Bone Marrow Transplant
WHAT IS IT
When the bone marrow is not producing sufficient healthy stem cells, which is where red and white blood cells, and platelets, come from, then a bone marrow transplant may be an option. This is sometimes the case when disease, such as leukemia, multiple myeloma, or sickle cell anemia, is life threatening.
A bone marrow transplant involves preserving stem cells extracted (taken out) from the bone marrow and then introducing or re-introducing those cells to the body. The three types of bone marrow transplant are:
Autologous – meaning the stem cells are coming from the patient and are being extracted before radiation and chemotherapy treatment. The person's own stem cells are later infused back into the body.
Allogeneic – meaning the stems cells come from a healthy, "matching" donor, who may or may not be a relative of the person needing transplant, but whose genetic type is a match for that person. The stem cells may also come from a cord blood bank.
Syngeneic – meaning the stem cells are coming from the patient's identical twin
WHAT TO EXPECT
MAIN LINE HEALTH
After transplant, you will be particularly at risk of infection due to your weakened immune system from radiation treatments. Your doctor will monitor you closely, checking your blood counts daily and carefully assessing your condition, especially in the first 100 days. Recovering from bone marrow transplant is a lengthy process (it may take up to a year or more to fully recover) and there is plenty of risk of complication as well as side effects from radiation and chemotherapy. Your age and other factors may also affect how well and how quickly you recover.
As with any organ transplant, a proper donor must be found first. Once a donor has been identified, you will be prepped for the procedure. Preparations for a bone marrow transplant vary depending on the type of transplant, the disease requiring transplant and your tolerance for certain medications.
When you are admitted for treatment, you will likely visit our Bone Marrow Transplant Unit. The air quality in our Unit is comparable to that of an operating room to lower your chance of infection, especially if your immune system has been suppressed by your treatments.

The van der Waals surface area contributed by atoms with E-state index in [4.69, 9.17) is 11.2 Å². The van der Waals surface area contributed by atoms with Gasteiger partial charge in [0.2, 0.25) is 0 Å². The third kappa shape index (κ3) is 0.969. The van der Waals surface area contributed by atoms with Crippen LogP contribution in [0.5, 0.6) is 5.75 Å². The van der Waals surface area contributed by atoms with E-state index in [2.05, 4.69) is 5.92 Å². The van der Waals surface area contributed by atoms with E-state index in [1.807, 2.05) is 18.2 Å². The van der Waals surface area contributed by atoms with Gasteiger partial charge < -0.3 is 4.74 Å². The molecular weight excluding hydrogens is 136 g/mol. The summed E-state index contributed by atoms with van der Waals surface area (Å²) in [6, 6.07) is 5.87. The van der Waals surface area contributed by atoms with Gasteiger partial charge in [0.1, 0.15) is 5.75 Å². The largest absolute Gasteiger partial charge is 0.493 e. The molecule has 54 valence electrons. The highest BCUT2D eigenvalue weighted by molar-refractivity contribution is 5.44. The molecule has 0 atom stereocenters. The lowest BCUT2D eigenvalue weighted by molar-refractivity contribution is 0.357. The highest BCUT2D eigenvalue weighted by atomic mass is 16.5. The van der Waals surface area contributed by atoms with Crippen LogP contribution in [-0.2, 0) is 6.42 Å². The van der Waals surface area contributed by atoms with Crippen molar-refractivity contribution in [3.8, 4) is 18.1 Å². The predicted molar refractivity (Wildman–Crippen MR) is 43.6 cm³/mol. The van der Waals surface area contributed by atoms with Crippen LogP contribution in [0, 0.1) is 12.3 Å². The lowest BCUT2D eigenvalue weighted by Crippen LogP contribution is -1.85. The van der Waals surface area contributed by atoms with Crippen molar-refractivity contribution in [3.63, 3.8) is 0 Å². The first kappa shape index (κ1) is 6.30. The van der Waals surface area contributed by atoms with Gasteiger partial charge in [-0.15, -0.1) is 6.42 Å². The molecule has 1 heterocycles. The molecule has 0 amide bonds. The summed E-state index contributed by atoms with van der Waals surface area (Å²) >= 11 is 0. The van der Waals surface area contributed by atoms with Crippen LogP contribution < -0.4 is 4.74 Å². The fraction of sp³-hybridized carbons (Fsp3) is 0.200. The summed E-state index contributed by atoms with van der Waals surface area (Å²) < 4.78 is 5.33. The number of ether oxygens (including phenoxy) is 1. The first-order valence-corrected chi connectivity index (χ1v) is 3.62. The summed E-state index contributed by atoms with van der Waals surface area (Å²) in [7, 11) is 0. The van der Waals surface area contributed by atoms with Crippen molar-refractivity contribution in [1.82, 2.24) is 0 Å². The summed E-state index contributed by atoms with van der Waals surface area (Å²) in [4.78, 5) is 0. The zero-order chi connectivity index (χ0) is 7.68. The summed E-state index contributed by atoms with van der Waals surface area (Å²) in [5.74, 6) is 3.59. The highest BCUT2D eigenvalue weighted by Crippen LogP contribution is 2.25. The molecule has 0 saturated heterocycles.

Reducing Complications of Transplant Procedures
Specialists in Jefferson's transplant program are pioneering efforts to reduce complications of transplant procedures, such as a potentially fatal reaction called graft-versus-host disease (GVHD) in which the donor marrow attacks its new host. The standard method for preventing GVHD, which involves delivering chemotherapy drugs prior to transplantation, can weaken the immune system, which may cause infections and even secondary cancers.
Through this novel procedure developed at Jefferson, chemotherapy drugs are administered after the introduction of T cells but before stem cells are given. As a result, GVHD-causing cells are killed, while sparing cells that restore the immune system. In clinical trials, this approach is bringing individuals lacking well-matched donors quicker, broader access to transplants with better results.
BENEFITS OF GOING HERE
For the second year in a row, our BMT Program’s performance for one-year survival is above the expected survival rate – when compared to similar patients transplanted throughout the United States. Our program was one of 17 U.S. transplant centers that achieved this recognition in 2020 and is the only center with this distinction in the tri-state area (Pennsylvania, New Jersey, and Delaware). We perform 100–150 blood and bone marrow transplants each year at our state-of-the-art facility, which is solely dedicated to performing transplants, and every member of our team is specially trained in blood and bone marrow transplantation and has extensive experience in managing all transplant types.
Our BMT Program is fully accredited by the Foundation for the Accreditation of Cellular Therapy (FACT)—the gold standard of excellence for blood and bone marrow transplant programs in the United States—and the National Marrow Donor Program (NMDP).
Fox Chase has received the highest designation from the National Cancer Institute (NCI) as a Comprehensive Cancer Center, an elite center recognized for excellence in cancer treatment, research, prevention, and education.
The Bone Marrow Transplant (BMT) team at Jefferson in Philadelphia is highly skilled and renowned for providing compassionate and state-of-the-art care to meet your needs as a bone marrow transplant patient. In fact, Jefferson has become the program to which many physicians send their patients when they don't have another option to offer. Jefferson meets the Foundation for the Accreditation of Cellular Therapy (FACT) standards for bone marrow and tissue transplantation.
Our physicians and scientists have helped pioneer new approaches to the treatment of leukemia by translating scientific discoveries into improved patient care. Our researchers have discovered the gene potentially responsible for certain types of leukemia, which is paving the way for new genetic treatment options. We also have determined the cause of several blood malignancies and are leading the way in finding more effective treatments for them.